Padauk Wood Flute by Kay Harris (#17)

Padauk Wood Flute
24" long


$350.00


Where and how Kay Harris came up with a stick of Padauk is unknown.  We do know that Padauk wood is of African or Asian origin and that Padauk is valued for its toughness, stability and decorativeness. That Kay fastidiously fashioned this most beautiful and perfectly functional flute from the block of wood is also obvious.  At this point it doesn’t really matter where Kay came up with the wood, but that he did and that he created this beautiful flute.


Kay Harris





The Flutes:
Are patterned in the "Plains Indian" style, and made from hardwoods selected for their durability, unique grain, and natural beauty.





Care & Feeding of Flute:
Re-oil periodically with mineral oil. Break down totem assembly and clean brass with fine steel wool. Reassemble with beveled (a.) part of brass forward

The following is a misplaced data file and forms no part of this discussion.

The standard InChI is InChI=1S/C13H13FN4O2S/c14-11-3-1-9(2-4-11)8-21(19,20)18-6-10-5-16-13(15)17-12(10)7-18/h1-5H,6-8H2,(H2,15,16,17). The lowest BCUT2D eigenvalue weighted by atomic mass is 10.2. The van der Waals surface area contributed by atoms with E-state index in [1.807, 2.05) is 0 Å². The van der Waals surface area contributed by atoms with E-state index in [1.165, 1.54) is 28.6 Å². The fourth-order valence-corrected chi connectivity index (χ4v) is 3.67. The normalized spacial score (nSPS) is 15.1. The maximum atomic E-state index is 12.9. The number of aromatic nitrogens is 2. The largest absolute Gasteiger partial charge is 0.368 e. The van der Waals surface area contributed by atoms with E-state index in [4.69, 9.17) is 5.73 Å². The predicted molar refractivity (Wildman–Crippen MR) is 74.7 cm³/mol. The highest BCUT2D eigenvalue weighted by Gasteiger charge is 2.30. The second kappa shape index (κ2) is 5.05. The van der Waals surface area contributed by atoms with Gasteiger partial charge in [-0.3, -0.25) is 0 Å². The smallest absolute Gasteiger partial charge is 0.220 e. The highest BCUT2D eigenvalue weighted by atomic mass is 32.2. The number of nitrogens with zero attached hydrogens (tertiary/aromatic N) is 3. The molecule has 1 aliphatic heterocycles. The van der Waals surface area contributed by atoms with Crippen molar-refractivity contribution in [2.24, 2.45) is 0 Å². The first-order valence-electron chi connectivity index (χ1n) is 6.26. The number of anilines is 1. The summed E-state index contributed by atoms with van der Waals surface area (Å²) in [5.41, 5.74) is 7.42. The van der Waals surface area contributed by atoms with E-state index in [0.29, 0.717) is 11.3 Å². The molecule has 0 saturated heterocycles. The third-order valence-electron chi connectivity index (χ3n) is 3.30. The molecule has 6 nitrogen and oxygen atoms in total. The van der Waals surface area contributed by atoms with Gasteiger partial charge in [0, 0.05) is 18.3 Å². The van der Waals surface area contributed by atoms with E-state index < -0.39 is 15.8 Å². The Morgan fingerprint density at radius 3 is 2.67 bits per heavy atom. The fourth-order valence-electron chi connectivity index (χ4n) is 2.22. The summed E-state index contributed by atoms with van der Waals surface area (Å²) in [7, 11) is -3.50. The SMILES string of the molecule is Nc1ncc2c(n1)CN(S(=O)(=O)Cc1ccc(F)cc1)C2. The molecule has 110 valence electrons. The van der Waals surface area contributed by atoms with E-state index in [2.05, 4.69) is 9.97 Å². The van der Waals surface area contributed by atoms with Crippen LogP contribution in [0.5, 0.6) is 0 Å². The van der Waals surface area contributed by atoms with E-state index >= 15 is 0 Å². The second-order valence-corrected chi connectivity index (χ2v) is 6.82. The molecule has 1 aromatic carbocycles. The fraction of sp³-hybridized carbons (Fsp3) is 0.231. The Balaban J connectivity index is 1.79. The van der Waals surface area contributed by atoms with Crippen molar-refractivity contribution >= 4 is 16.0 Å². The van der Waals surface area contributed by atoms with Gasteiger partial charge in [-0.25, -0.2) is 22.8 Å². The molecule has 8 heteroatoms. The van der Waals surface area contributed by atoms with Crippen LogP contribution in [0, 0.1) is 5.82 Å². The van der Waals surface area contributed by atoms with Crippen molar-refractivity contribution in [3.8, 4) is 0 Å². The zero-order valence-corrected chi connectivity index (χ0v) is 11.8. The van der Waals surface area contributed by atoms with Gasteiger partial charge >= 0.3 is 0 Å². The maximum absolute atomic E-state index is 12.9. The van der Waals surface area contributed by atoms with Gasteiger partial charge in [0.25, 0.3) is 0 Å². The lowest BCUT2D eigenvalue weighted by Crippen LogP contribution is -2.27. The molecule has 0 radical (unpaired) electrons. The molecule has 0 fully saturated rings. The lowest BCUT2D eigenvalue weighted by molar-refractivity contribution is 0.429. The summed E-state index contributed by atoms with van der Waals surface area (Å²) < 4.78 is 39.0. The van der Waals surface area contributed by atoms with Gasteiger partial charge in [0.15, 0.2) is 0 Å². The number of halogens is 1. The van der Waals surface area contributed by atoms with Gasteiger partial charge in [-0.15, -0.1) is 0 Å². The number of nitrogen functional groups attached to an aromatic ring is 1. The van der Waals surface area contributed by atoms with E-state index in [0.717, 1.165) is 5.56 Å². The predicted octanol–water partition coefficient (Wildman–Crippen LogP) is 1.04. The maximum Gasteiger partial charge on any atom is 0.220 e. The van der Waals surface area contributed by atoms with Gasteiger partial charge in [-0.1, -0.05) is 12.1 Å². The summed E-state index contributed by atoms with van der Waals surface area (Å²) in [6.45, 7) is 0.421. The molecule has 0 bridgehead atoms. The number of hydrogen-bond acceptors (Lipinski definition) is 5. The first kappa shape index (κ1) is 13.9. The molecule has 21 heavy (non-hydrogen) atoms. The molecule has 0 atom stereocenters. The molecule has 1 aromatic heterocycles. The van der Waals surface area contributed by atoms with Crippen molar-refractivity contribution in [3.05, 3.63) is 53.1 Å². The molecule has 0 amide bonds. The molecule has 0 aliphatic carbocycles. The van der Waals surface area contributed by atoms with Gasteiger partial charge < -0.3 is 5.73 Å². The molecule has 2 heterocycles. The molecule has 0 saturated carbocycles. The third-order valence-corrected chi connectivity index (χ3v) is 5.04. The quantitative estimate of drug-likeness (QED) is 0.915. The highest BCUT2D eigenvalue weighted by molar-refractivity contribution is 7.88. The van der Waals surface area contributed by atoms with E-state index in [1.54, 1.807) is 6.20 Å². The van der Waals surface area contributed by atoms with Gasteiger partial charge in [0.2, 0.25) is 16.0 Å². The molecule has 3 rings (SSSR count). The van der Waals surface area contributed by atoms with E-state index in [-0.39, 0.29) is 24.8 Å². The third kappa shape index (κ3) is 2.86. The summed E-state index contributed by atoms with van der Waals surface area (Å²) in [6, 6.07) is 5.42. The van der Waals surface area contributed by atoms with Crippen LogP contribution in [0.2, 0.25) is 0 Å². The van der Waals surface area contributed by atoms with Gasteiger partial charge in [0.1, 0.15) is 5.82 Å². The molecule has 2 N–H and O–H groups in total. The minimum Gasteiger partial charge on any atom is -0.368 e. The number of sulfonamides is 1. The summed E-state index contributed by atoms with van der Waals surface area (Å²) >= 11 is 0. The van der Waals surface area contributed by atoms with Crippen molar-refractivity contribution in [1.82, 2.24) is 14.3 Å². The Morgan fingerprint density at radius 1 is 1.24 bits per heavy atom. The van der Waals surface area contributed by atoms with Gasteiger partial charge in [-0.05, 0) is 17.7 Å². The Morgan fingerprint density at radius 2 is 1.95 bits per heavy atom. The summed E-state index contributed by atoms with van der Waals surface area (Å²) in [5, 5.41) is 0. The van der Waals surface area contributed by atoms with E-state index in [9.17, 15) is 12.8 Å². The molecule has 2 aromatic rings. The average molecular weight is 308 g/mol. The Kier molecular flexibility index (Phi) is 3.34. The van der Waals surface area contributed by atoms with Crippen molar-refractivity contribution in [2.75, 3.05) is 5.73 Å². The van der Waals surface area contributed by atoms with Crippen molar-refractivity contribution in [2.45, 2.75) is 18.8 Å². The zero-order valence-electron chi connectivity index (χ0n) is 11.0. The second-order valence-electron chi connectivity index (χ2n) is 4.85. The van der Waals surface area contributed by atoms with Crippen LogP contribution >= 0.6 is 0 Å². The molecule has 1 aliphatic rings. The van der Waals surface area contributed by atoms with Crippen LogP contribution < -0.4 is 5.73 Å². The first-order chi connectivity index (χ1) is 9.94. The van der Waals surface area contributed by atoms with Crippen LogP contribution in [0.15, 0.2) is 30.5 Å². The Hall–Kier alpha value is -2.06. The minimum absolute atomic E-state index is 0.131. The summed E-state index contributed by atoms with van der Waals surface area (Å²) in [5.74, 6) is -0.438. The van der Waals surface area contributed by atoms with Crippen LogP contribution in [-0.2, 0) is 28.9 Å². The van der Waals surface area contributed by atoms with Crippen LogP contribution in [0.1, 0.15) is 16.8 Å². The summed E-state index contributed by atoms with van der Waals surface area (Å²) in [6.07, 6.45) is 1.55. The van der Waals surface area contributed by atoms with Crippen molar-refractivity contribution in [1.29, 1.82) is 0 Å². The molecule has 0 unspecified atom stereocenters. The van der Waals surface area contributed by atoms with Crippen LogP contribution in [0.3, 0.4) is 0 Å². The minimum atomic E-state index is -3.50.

Kay Harris is a bit of sage, sand, river, wind and rock, worn and weathered by thirty years of navigating rivers, hiking canyons, and climbing sandstone cliffs in Southern Utah. His flutes are an expression of his love for the Earth.
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The front of the totem lines up with the back of the front hole. (b.) Retighten leather thong securely to avoid movement in totem assembly.

My "trademark" is the circle within a circle. The dark wood is the world we live in, the silver, the player of the flute. Placed off center it symbolizes our struggles in our journey from earth to sky. It is hoped that before we reach the sky, we move closer to center, having found harmony with all of life




There's a certain song when you are standing under a red rock overhang, and the rain dances down the canyon walls turning slickrock to obsidian, muting the mesas into a watercolor awash with the solitude and simplicity, the peace and the pause of the canyon lands. It is a song born of wind on rock, whispered by a hawk's wing on the wind, hummed by water washing over slickrock and danced on a red rock mesa when morning wakes. It is an old song. Old as grandfather canyons and the ancient ones who walked there. It is a borrowed song. A beautiful song. These flutes hold this song until you too, can sing it."
Shelley Porter